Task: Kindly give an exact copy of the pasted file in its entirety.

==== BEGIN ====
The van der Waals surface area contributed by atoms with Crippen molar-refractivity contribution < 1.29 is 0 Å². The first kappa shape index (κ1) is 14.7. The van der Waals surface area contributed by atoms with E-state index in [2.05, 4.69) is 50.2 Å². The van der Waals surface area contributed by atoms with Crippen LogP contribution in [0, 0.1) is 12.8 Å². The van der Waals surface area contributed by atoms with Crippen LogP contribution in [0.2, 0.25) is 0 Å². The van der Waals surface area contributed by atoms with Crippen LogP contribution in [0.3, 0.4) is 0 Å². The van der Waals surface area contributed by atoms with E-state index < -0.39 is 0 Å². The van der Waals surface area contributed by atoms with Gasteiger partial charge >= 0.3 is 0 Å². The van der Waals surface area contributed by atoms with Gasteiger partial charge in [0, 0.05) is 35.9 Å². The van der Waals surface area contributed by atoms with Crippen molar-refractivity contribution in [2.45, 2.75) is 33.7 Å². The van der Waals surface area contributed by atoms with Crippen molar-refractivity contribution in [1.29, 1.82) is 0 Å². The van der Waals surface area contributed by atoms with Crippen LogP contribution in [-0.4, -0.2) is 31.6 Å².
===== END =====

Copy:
The van der Waals surface area contributed by atoms with Crippen molar-refractivity contribution < 1.29 is 0 Å². The first kappa shape index (κ1) is 14.7. The van der Waals surface area contributed by atoms with E-state index in [2.05, 4.69) is 50.2 Å². The van der Waals surface area contributed by atoms with Crippen LogP contribution in [0, 0.1) is 12.8 Å². The van der Waals surface area contributed by atoms with Crippen LogP contribution in [0.2, 0.25) is 0 Å². The van der Waals surface area contributed by atoms with Crippen LogP contribution in [0.3, 0.4) is 0 Å². The van der Waals surface area contributed by atoms with E-state index < -0.39 is 0 Å². The van der Waals surface area contributed by atoms with Gasteiger partial charge >= 0.3 is 0 Å². The van der Waals surface area contributed by atoms with Gasteiger partial charge in [0, 0.05) is 35.9 Å². The van der Waals surface area contributed by atoms with Crippen molar-refractivity contribution in [2.45, 2.75) is 33.7 Å². The van der Waals surface area contributed by atoms with Crippen molar-refractivity contribution in [1.29, 1.82) is 0 Å². The van der Waals surface area contributed by atoms with Crippen LogP contribution in [-0.4, -0.2) is 31.6 Å².